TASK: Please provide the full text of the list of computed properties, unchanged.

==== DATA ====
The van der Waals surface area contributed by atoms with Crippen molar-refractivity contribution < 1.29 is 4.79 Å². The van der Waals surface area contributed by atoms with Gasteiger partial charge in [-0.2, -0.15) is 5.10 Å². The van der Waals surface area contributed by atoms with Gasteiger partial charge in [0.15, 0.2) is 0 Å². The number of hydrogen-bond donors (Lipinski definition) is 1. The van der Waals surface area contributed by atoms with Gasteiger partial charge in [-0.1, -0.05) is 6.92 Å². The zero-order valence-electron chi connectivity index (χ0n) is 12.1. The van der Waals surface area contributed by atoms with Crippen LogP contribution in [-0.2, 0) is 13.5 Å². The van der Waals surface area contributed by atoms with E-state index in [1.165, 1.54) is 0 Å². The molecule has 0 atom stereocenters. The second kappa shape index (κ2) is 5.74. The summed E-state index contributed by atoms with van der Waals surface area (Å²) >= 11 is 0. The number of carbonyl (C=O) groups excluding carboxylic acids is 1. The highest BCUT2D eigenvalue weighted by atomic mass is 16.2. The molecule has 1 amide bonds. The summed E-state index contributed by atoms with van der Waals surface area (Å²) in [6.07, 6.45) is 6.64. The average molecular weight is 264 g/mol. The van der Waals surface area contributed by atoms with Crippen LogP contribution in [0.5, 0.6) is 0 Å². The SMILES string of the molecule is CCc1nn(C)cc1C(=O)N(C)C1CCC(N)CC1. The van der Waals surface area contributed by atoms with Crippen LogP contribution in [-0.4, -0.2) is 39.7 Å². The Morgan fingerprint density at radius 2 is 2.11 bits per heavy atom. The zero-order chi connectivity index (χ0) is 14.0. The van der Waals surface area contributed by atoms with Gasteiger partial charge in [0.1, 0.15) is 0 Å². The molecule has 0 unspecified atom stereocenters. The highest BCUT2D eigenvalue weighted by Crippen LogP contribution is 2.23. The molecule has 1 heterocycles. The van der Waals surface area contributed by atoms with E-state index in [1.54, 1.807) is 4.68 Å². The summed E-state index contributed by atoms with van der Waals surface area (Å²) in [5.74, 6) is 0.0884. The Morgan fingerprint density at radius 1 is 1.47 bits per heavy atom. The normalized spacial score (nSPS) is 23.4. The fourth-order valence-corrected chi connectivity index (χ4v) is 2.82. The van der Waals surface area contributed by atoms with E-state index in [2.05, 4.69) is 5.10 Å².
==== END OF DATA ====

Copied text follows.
The van der Waals surface area contributed by atoms with Crippen molar-refractivity contribution < 1.29 is 4.79 Å². The van der Waals surface area contributed by atoms with Gasteiger partial charge in [-0.2, -0.15) is 5.10 Å². The van der Waals surface area contributed by atoms with Gasteiger partial charge in [0.15, 0.2) is 0 Å². The number of hydrogen-bond donors (Lipinski definition) is 1. The van der Waals surface area contributed by atoms with Gasteiger partial charge in [-0.1, -0.05) is 6.92 Å². The zero-order valence-electron chi connectivity index (χ0n) is 12.1. The van der Waals surface area contributed by atoms with Crippen LogP contribution in [-0.2, 0) is 13.5 Å². The van der Waals surface area contributed by atoms with E-state index in [1.165, 1.54) is 0 Å². The molecule has 0 atom stereocenters. The second kappa shape index (κ2) is 5.74. The summed E-state index contributed by atoms with van der Waals surface area (Å²) >= 11 is 0. The number of carbonyl (C=O) groups excluding carboxylic acids is 1. The highest BCUT2D eigenvalue weighted by atomic mass is 16.2. The molecule has 1 amide bonds. The summed E-state index contributed by atoms with van der Waals surface area (Å²) in [6.07, 6.45) is 6.64. The average molecular weight is 264 g/mol. The van der Waals surface area contributed by atoms with Crippen LogP contribution in [0.5, 0.6) is 0 Å². The SMILES string of the molecule is CCc1nn(C)cc1C(=O)N(C)C1CCC(N)CC1. The van der Waals surface area contributed by atoms with Crippen LogP contribution in [-0.4, -0.2) is 39.7 Å². The Morgan fingerprint density at radius 2 is 2.11 bits per heavy atom. The zero-order chi connectivity index (χ0) is 14.0. The van der Waals surface area contributed by atoms with Gasteiger partial charge in [0.1, 0.15) is 0 Å². The molecule has 0 unspecified atom stereocenters. The highest BCUT2D eigenvalue weighted by Crippen LogP contribution is 2.23. The molecule has 1 heterocycles. The van der Waals surface area contributed by atoms with E-state index in [1.54, 1.807) is 4.68 Å². The summed E-state index contributed by atoms with van der Waals surface area (Å²) in [5.74, 6) is 0.0884. The Morgan fingerprint density at radius 1 is 1.47 bits per heavy atom. The normalized spacial score (nSPS) is 23.4. The fourth-order valence-corrected chi connectivity index (χ4v) is 2.82. The van der Waals surface area contributed by atoms with E-state index in [2.05, 4.69) is 5.10 Å².